Understanding home and its stories untold
September 21, 2018
This place holds secrets. I remember going outside in the early morning fog to be greeted with deafening silence from the cicadas who had stayed up all night buzzing. I remember staring out the car window for hours at sizzling gravel roads, wondering what horrors the rocks had seen. I remember lying in tickling grass and staring at the leafy canopy above, the world around me feeling all at once empty and incomprehensibly whole.
Not many people aim to visit Mississippi, let alone grow up there. It’s a place where America’s most pressing problems are magnified. So, naturally, I had my fair share of moments where I craved to cut ties with my home. As a kid, I resented my state and its ugly legacy. I learned early on that to live in this place means to think about race constantly—from the schools that are just as segregated as they were five decades ago, to my white classmates telling me they were afraid of getting shot in my neighborhood simply because it’s one of the few that is integrated, there is no ignoring that race affects experience. Growing up here gave me an understanding of difference and how to bridge it in a way that no other place truly could. The dull jolt that white people feel when learning about inequality and difference is absolutely laughable in comparison to what black people from Mississippi—and elsewhere—have dealt with since before the state’s inception, and that’s something one comes to feel in their bones. I am grievously tied to this past and am constantly learning how to face that head-on.
However, all who have lived there come to understand that beneath its bitterness, Mississippi hides an incredible, enigmatic beauty. It’s so easy to overlook, for at first glance the state is nothing more than an embarrassing blip in America’s past and present. Poverty is everywhere, as is racism, bigotry, corruption, fire-and-brimstone rhetoric and blood-thirsty bugs.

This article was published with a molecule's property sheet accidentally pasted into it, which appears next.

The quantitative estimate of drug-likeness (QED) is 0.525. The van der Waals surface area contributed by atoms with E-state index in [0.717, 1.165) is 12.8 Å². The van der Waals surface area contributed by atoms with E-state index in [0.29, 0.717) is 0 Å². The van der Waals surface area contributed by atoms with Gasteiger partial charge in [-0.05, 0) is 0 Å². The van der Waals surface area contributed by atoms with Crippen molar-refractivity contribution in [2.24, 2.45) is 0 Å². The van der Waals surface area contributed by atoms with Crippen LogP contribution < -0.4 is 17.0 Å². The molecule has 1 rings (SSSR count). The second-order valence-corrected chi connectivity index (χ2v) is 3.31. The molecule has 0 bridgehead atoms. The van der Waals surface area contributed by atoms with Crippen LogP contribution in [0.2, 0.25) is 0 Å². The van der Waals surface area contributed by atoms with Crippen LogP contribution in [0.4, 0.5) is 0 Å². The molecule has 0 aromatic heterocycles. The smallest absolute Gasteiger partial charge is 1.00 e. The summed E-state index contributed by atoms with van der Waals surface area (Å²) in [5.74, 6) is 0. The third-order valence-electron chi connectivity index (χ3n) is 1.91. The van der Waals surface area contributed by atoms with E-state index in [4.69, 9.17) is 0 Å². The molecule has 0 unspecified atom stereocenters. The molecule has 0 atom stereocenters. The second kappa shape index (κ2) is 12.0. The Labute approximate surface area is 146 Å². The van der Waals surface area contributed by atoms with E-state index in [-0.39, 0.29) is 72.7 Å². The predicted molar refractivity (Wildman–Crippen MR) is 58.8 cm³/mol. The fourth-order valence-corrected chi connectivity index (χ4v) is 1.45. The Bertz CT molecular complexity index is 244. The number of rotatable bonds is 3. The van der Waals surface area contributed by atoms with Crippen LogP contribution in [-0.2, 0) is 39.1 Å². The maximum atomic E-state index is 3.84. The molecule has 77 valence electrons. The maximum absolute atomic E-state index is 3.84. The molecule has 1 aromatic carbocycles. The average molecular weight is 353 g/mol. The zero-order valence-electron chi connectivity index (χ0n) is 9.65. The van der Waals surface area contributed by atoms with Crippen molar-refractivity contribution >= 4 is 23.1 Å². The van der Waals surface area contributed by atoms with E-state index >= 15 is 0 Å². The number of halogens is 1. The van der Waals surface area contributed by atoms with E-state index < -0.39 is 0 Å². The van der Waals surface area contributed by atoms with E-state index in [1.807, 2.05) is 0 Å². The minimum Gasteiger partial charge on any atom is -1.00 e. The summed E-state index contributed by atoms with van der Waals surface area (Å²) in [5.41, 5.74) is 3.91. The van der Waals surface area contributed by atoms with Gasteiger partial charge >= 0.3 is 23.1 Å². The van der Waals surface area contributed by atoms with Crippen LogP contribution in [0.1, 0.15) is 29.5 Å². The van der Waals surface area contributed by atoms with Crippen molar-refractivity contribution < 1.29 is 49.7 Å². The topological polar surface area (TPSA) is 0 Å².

But I think somehow those nasty realities shape what it means to be a Mississippian; generations before me and generations after will strive to do more than just survive here. It’s so easy to focus on only that because Mississippi’s climate and political circumstances are and always have been unforgiving, certainly to some more than others. We are taught to cope with this by taking these threads of heartache and weaving them into stories both beautiful and ugly. They creatively and elegantly demonstrate what we have come to know. They are sometimes musical, sometimes artistic, sometimes eloquent and sometimes none of the above. They are my grandmother sitting in a room with me for hours going through the letters she wrote to her mom back in Sunflower County. They are the tales my best friend and I spun while driving late into the night. They are the sunsets I’d describe to anyone willing to listen. The musicians I heard on the streets, in churches and in concert halls constantly strumming their stories into melody. Some of my friends would even take heart-stopping pictures of our world that managed to tell stories about our existence.
Right before I left for college, I put together a photo album called “Things I Want to Remember about Mississippi.” At the time I had no clue how often I’d end up looking back at it, aching to understand what it was that I missed so much. It’s full of everything you’d expect and everything you wouldn’t: a 50-foot-tall cross, a sunset over the bayou, abandoned buildings, a mudslide, golden light brushing a white wall at dusk, an action-packed protest, young kids singing at the top of their lungs, fiery sunsets and a rowdy high school football game. But what’s also there is a record of lives intertwining, of bittersweet and lovely moments. It’s a testimony to a place that weighs you down in a way that teaches you to love intentionally and without regret.
“I was not leaving the South to forget the South, but so that someday I might understand it.” In these words, Mississippian Richard Wright doesn’t claim that our home is perfect. He rather uses simple language to convey that growing up in the South carries an incredible complexity that takes a lifetime to comprehend. It’s a place of exquisite chaos that I don’t mean to romanticize but to critically embrace. More of its secrets are waiting to be confronted, and I am choosing to be unafraid.
Gillian Raley is a member of the Class of 2021.
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Bravo, Gillian– you are a writer. This was a pleasure to read, and kudos to you for having the presence of mind to put an album together during before going away. No wonder Bowdoin chose you.